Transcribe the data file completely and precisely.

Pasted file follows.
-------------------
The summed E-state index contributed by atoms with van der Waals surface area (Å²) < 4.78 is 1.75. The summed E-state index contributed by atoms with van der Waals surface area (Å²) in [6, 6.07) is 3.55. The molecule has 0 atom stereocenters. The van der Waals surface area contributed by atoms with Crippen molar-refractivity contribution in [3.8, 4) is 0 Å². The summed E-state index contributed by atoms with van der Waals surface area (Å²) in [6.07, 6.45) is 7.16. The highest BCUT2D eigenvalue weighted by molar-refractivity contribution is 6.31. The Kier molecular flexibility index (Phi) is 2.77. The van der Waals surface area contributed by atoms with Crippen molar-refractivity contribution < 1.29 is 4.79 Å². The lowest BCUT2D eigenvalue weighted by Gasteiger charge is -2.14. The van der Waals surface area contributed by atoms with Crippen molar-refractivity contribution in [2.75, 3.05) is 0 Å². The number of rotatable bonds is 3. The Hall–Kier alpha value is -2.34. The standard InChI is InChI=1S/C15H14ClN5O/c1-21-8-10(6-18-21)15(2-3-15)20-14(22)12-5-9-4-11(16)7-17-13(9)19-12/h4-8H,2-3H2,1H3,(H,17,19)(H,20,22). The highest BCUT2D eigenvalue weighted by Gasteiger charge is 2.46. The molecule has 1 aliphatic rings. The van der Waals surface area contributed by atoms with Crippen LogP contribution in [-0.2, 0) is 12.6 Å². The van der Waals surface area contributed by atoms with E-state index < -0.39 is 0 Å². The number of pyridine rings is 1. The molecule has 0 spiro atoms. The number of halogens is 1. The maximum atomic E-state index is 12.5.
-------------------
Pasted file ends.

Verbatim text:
The summed E-state index contributed by atoms with van der Waals surface area (Å²) < 4.78 is 1.75. The summed E-state index contributed by atoms with van der Waals surface area (Å²) in [6, 6.07) is 3.55. The molecule has 0 atom stereocenters. The van der Waals surface area contributed by atoms with Crippen molar-refractivity contribution in [3.8, 4) is 0 Å². The summed E-state index contributed by atoms with van der Waals surface area (Å²) in [6.07, 6.45) is 7.16. The highest BCUT2D eigenvalue weighted by molar-refractivity contribution is 6.31. The Kier molecular flexibility index (Phi) is 2.77. The van der Waals surface area contributed by atoms with Crippen molar-refractivity contribution < 1.29 is 4.79 Å². The lowest BCUT2D eigenvalue weighted by Gasteiger charge is -2.14. The van der Waals surface area contributed by atoms with Crippen molar-refractivity contribution in [2.75, 3.05) is 0 Å². The number of rotatable bonds is 3. The Hall–Kier alpha value is -2.34. The standard InChI is InChI=1S/C15H14ClN5O/c1-21-8-10(6-18-21)15(2-3-15)20-14(22)12-5-9-4-11(16)7-17-13(9)19-12/h4-8H,2-3H2,1H3,(H,17,19)(H,20,22). The highest BCUT2D eigenvalue weighted by Gasteiger charge is 2.46. The molecule has 1 aliphatic rings. The van der Waals surface area contributed by atoms with Crippen LogP contribution in [-0.2, 0) is 12.6 Å². The van der Waals surface area contributed by atoms with E-state index < -0.39 is 0 Å². The number of pyridine rings is 1. The molecule has 0 spiro atoms. The number of halogens is 1. The maximum atomic E-state index is 12.5.